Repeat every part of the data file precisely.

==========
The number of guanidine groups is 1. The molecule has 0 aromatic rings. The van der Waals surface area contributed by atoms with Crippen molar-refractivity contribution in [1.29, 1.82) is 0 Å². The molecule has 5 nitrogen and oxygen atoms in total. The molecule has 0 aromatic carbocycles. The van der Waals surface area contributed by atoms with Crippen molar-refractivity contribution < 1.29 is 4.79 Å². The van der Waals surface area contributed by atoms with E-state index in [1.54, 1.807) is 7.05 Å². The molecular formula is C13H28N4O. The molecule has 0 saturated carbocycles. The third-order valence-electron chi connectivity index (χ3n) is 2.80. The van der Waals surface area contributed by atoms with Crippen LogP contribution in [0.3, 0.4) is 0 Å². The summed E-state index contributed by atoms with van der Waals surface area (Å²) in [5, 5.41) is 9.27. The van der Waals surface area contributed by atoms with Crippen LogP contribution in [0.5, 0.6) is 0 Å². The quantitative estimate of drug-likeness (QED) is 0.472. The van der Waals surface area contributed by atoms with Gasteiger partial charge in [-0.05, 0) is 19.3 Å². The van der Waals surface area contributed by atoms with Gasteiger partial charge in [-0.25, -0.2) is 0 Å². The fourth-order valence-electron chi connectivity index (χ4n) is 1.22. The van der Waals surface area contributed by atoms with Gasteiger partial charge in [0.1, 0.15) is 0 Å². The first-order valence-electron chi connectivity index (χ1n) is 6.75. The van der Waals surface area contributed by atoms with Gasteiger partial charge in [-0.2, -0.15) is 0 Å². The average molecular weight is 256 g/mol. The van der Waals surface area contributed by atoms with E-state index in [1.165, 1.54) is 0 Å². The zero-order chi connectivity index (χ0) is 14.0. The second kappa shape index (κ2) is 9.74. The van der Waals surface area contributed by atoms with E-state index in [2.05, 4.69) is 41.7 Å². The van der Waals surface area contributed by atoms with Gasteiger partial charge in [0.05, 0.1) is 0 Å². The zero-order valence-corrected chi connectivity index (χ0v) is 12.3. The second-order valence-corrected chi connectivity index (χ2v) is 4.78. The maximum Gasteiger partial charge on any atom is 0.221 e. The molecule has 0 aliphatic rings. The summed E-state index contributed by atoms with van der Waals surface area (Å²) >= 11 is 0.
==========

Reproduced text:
The number of guanidine groups is 1. The molecule has 0 aromatic rings. The van der Waals surface area contributed by atoms with Crippen molar-refractivity contribution in [1.29, 1.82) is 0 Å². The molecule has 5 nitrogen and oxygen atoms in total. The molecule has 0 aromatic carbocycles. The van der Waals surface area contributed by atoms with Crippen molar-refractivity contribution < 1.29 is 4.79 Å². The van der Waals surface area contributed by atoms with E-state index in [1.54, 1.807) is 7.05 Å². The molecular formula is C13H28N4O. The molecule has 0 saturated carbocycles. The third-order valence-electron chi connectivity index (χ3n) is 2.80. The van der Waals surface area contributed by atoms with Crippen LogP contribution in [0.3, 0.4) is 0 Å². The summed E-state index contributed by atoms with van der Waals surface area (Å²) in [5, 5.41) is 9.27. The van der Waals surface area contributed by atoms with Crippen LogP contribution in [0.5, 0.6) is 0 Å². The quantitative estimate of drug-likeness (QED) is 0.472. The van der Waals surface area contributed by atoms with Gasteiger partial charge in [-0.05, 0) is 19.3 Å². The van der Waals surface area contributed by atoms with Gasteiger partial charge in [-0.25, -0.2) is 0 Å². The fourth-order valence-electron chi connectivity index (χ4n) is 1.22. The van der Waals surface area contributed by atoms with Gasteiger partial charge in [0.1, 0.15) is 0 Å². The first-order valence-electron chi connectivity index (χ1n) is 6.75. The van der Waals surface area contributed by atoms with Gasteiger partial charge in [-0.2, -0.15) is 0 Å². The average molecular weight is 256 g/mol. The van der Waals surface area contributed by atoms with E-state index in [1.165, 1.54) is 0 Å². The zero-order chi connectivity index (χ0) is 14.0. The second kappa shape index (κ2) is 9.74. The van der Waals surface area contributed by atoms with E-state index in [2.05, 4.69) is 41.7 Å². The van der Waals surface area contributed by atoms with Gasteiger partial charge in [0.05, 0.1) is 0 Å². The zero-order valence-corrected chi connectivity index (χ0v) is 12.3. The second-order valence-corrected chi connectivity index (χ2v) is 4.78. The maximum Gasteiger partial charge on any atom is 0.221 e. The molecule has 0 aliphatic rings. The summed E-state index contributed by atoms with van der Waals surface area (Å²) >= 11 is 0.